Many potential home buyers are actively looking to relocate in the spring and summer months, and this makes the warmer months of the year a very busy time for the real estate market. If you have decided to buy an existing home or build your dream home, indoor air quality is something that should be a priority. There are ways you can ensure that your future home is healthy and safe for all the members of your family by dealing with these concerns before you make a buying decision.
Indoor Air Concerns for New Home Buyers
When you decide to purchase a new home, you give yourself the best opportunity to ensure that your indoor air quality is healthy. During the past 10 years, home builders have noted that consumers have been asking for “green” building materials more often. They want to buy homes built with flooring, cabinet materials and other products that are environmentally sustainable and free from dangerous chemicals.
Bamboo is a popular choice for flooring, and it is an example of an environmentally friendly building product. Reclaimed oak, which is usually found locally, is another one, and is a better choice than traditional oak for flooring when sustainability is a primary concern.
Incorporating plenty of windows into a design allows for natural light to enter a space for the maximum amount of time during the day. Using tinted glass to keep the interior cool in the summer is another strategy that will help to lower the need for using electricity.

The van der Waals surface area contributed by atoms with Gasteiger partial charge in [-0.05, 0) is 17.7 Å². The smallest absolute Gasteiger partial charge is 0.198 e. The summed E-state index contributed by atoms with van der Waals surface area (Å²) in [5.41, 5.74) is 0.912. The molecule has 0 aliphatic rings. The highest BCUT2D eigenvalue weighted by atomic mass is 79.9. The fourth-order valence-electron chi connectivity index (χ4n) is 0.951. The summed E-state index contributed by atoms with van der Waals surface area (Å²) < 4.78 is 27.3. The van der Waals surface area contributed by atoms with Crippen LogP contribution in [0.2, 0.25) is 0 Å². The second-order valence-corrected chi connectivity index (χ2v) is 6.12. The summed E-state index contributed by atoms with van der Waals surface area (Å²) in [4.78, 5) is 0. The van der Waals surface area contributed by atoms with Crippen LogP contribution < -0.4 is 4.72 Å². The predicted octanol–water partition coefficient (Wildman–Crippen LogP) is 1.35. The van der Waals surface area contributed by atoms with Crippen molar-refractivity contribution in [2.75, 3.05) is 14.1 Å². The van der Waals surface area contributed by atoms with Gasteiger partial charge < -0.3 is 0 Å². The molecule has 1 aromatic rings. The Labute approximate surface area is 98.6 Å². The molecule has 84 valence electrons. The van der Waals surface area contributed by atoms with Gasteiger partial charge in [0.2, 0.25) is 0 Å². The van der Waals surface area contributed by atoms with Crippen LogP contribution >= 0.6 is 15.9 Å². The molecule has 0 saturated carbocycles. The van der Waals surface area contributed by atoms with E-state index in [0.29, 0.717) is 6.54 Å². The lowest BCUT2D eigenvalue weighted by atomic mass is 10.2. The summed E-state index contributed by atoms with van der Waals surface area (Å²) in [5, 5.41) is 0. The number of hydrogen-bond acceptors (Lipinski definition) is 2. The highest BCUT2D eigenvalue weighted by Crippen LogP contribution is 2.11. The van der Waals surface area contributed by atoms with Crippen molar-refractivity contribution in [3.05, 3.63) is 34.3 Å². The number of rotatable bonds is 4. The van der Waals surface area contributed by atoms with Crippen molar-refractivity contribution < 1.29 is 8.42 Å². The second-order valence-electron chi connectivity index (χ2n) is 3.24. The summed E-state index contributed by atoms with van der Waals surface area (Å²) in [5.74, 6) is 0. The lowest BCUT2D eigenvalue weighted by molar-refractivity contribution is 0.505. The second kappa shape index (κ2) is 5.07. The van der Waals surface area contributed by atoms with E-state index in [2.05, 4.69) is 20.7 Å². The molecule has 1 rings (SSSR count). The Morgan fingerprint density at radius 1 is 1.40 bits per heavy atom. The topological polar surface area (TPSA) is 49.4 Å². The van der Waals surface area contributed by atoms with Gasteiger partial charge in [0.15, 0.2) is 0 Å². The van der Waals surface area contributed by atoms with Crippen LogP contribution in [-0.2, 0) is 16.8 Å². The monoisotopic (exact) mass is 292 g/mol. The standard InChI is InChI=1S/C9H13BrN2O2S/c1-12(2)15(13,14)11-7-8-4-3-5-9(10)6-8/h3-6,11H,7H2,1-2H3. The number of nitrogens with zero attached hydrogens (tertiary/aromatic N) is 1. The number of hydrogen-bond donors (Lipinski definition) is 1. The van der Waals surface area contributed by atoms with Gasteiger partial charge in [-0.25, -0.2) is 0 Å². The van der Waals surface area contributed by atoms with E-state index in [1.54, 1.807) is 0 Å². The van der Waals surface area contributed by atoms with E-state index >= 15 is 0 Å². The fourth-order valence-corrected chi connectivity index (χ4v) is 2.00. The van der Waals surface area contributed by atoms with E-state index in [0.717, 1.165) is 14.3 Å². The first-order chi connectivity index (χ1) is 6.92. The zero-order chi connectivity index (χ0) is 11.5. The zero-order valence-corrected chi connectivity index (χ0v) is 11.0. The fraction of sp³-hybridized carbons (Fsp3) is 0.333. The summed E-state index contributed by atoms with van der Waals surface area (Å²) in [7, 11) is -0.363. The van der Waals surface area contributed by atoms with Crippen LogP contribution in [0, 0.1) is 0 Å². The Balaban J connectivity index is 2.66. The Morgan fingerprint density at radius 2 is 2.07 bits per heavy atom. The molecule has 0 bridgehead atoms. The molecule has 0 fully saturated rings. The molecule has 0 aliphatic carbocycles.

Builders that can provide consumers with attractive designs and still address their concerns about the health of their new home’s indoor air quality will be successful at selling their homes. Buyers are looking for a lifestyle, not simply a place with four walls and a ceiling, and they want to be able to make sure their family will be healthy and secure once they move in.
Indoor Air Concerns for Existing Home Buyers
To ensure that you and your family are buying a home that is not a source of organic threats, especially if someone in your household is prone to allergies, you’ll have to make sure that you do your due diligence. Have a home inspection conducted by a trained professional to specifically look for organic threats, such as mold.
You will also want to ensure that the home you are considering does not have formaldehyde or other toxic chemicals in the building materials. Recent press coverage has alerted the public to the hazards of chemicals contained in some brands of flooring, adhesives used in cabinets and particleboard furniture, as well as other types of building materials.
Having a home air test performed is the only way you can make certain that the air in an existing home is healthy before you buy it.